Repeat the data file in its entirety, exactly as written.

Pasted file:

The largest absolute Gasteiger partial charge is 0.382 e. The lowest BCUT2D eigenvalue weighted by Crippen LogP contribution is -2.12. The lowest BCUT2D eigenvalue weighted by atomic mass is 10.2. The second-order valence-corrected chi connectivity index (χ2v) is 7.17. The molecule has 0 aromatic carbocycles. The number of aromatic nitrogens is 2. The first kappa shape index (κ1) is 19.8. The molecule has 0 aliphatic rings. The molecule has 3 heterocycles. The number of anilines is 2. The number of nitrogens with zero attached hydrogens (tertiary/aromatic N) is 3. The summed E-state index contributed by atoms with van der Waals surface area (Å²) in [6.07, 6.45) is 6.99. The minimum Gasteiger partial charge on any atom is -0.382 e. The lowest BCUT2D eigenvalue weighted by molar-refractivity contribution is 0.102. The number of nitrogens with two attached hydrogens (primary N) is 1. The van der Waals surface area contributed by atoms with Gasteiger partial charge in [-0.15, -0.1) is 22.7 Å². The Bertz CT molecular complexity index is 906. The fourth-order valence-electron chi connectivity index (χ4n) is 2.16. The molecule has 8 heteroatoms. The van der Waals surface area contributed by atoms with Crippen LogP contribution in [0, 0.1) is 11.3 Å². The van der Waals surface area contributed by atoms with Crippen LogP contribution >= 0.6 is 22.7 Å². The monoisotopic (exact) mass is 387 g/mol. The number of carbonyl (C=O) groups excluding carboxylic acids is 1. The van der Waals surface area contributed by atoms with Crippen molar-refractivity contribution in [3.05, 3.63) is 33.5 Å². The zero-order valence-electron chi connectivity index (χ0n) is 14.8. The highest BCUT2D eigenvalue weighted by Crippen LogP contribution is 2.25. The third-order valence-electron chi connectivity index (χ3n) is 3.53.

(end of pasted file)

The largest absolute Gasteiger partial charge is 0.382 e. The lowest BCUT2D eigenvalue weighted by Crippen LogP contribution is -2.12. The lowest BCUT2D eigenvalue weighted by atomic mass is 10.2. The second-order valence-corrected chi connectivity index (χ2v) is 7.17. The molecule has 0 aromatic carbocycles. The number of aromatic nitrogens is 2. The first kappa shape index (κ1) is 19.8. The molecule has 0 aliphatic rings. The molecule has 3 heterocycles. The number of anilines is 2. The number of nitrogens with zero attached hydrogens (tertiary/aromatic N) is 3. The summed E-state index contributed by atoms with van der Waals surface area (Å²) in [6.07, 6.45) is 6.99. The minimum Gasteiger partial charge on any atom is -0.382 e. The lowest BCUT2D eigenvalue weighted by molar-refractivity contribution is 0.102. The number of nitrogens with two attached hydrogens (primary N) is 1. The van der Waals surface area contributed by atoms with Gasteiger partial charge in [-0.15, -0.1) is 22.7 Å². The Bertz CT molecular complexity index is 906. The fourth-order valence-electron chi connectivity index (χ4n) is 2.16. The molecule has 8 heteroatoms. The van der Waals surface area contributed by atoms with Crippen LogP contribution in [0, 0.1) is 11.3 Å². The van der Waals surface area contributed by atoms with Crippen LogP contribution >= 0.6 is 22.7 Å². The monoisotopic (exact) mass is 387 g/mol. The number of carbonyl (C=O) groups excluding carboxylic acids is 1. The van der Waals surface area contributed by atoms with Crippen molar-refractivity contribution in [3.05, 3.63) is 33.5 Å². The zero-order valence-electron chi connectivity index (χ0n) is 14.8. The highest BCUT2D eigenvalue weighted by Crippen LogP contribution is 2.25. The third-order valence-electron chi connectivity index (χ3n) is 3.53.